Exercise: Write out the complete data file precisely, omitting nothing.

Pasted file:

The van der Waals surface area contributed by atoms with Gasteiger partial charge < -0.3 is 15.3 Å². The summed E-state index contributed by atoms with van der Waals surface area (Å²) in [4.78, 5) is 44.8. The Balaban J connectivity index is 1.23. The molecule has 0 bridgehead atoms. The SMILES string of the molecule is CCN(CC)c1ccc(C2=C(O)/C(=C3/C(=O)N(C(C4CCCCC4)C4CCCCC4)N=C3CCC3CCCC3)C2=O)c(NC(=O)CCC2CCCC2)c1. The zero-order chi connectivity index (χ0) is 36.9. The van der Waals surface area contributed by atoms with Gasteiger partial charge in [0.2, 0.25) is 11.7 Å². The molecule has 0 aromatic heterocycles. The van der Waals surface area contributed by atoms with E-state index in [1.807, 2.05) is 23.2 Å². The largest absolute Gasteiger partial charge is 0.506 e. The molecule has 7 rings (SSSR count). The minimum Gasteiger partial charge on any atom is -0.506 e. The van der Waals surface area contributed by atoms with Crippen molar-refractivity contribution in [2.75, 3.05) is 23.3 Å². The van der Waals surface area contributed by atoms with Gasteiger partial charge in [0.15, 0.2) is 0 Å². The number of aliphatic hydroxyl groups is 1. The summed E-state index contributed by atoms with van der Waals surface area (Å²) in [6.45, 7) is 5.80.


The van der Waals surface area contributed by atoms with Gasteiger partial charge < -0.3 is 15.3 Å². The summed E-state index contributed by atoms with van der Waals surface area (Å²) in [4.78, 5) is 44.8. The Balaban J connectivity index is 1.23. The molecule has 0 bridgehead atoms. The SMILES string of the molecule is CCN(CC)c1ccc(C2=C(O)/C(=C3/C(=O)N(C(C4CCCCC4)C4CCCCC4)N=C3CCC3CCCC3)C2=O)c(NC(=O)CCC2CCCC2)c1. The zero-order chi connectivity index (χ0) is 36.9. The van der Waals surface area contributed by atoms with Gasteiger partial charge in [0.2, 0.25) is 11.7 Å². The molecule has 0 aromatic heterocycles. The van der Waals surface area contributed by atoms with E-state index in [1.807, 2.05) is 23.2 Å². The largest absolute Gasteiger partial charge is 0.506 e. The molecule has 7 rings (SSSR count). The minimum Gasteiger partial charge on any atom is -0.506 e. The van der Waals surface area contributed by atoms with Crippen molar-refractivity contribution in [2.75, 3.05) is 23.3 Å². The van der Waals surface area contributed by atoms with Gasteiger partial charge in [0.15, 0.2) is 0 Å². The number of aliphatic hydroxyl groups is 1. The summed E-state index contributed by atoms with van der Waals surface area (Å²) in [6.45, 7) is 5.80.